5 POS Mistakes Small Retail Stores Need to Avoid Today

5 POS Mistakes Small Retail Stores Need to Avoid Today

Point of sale — albeit a crucial factor, has been one of the most underrated areas in retail. Even seasoned digital marketers have overlooked it. Shipping, mobile commerce and retail UX are the areas they have hitherto prioritized. Many haven’t even caught wind of PoS until 2016, despite inexpensive PoS solutions being available.

No doubt they have a lot of catching up to do, but that in no way means they are at a disadvantage. That’s because the early adopters of PoS marketing are not doing it right, at least many of them are not, which means the playing field is leveled. PoS marketing is quickly evolving. Retailers are bombarded with new challenges. PoS mistakes are due to not being able to identify the challenges.

POS Mistakes to Avoid

Let me talk about the challenges and the corresponding mistakes.

IPv4 PoS Terminals

I don’t usually make prophetic claims. But I am sure I can make one in regard to the quality of PoS devices in the majority of online stores. Those are IPv4 devices. Not that you’d face any problem running them, but you’d definitely lack the competitive edge if you keep operating with them as IPv6 PoS devices are soon going to be the reality.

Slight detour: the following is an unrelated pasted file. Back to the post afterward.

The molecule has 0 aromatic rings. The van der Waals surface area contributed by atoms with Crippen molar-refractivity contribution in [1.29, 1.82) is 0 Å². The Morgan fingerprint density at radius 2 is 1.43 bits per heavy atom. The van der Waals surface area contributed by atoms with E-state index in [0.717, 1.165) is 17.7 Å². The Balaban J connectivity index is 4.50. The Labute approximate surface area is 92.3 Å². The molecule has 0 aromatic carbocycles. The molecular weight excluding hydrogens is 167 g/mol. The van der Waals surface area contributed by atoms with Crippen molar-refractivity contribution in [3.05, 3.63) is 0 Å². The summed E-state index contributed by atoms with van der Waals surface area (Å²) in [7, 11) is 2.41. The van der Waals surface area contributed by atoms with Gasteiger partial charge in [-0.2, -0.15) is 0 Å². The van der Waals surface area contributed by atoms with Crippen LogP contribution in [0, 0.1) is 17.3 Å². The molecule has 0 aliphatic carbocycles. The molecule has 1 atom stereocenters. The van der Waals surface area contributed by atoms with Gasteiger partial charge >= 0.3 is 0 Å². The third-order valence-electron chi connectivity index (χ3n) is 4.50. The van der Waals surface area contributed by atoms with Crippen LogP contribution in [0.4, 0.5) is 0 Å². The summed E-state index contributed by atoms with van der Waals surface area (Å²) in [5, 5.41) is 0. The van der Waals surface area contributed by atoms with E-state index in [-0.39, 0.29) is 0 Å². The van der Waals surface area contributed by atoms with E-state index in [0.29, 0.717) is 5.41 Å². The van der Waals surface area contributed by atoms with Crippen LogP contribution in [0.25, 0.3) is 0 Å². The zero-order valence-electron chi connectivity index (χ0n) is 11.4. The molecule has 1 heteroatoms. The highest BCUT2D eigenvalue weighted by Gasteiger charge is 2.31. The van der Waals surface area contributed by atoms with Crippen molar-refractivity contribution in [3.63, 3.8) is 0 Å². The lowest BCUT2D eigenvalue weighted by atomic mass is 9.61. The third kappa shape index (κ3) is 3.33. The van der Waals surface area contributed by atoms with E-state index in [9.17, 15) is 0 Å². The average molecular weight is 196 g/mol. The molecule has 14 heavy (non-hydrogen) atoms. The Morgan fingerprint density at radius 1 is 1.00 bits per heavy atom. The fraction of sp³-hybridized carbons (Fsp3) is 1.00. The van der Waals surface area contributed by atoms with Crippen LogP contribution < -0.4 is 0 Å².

A report from Juniper Research indicates retailers will spend more than $2 billion by 2020 in hardware installation. Another report from Accenture indicates IoT is revolutionizing the key aspects of online retail. It’s not hard to connect the dots: IoT will perfuse into the PoS framework and IPv6 PoS devices will soon hit the shelves.

Now operation wise, IPv6 PoS terminals will not offer too many new things. That’s not a problem as managing existing retail operations with increased speed and accuracy is enough for the eCommerce industry at this moment. According to the National Retail Foundation, US retailers lose $224 billion for excess inventory and another $45 billion for improper inventory management. With IPv6 PoS systems, this lost money would be funneled into the business again.

IoT Adoption Challenges

When it comes to IoT adoption, large enterprises are miles ahead of their small counterparts. 451 Research reported data center management is the top IoT application priority in the IT industry. In the non-IT vertical, gas, oil, utility and manufacturing companies are the early embracers of IoT. Retail is yet to get up to the speed.

Retail currently accounts for only 4 percent of IoT usage and workload distribution. With time, the adoption rate will increase. But large retail chains will be the beneficiaries of IoT adoption as they can afford to install state-of-the-art IoT PoS systems. This could put small retailers at the risk of losing business.

Small online shops might find themselves left out when IPv6 PoS devices freshly arrive in the market for retail checkout. Add to that the out-of-pocket costs (warranty extension, renewal of contract, repairing) and many are bound to shy away.

How can small retail businesses afford cutting edge IoT enabled PoS systems? This brings us to our next point.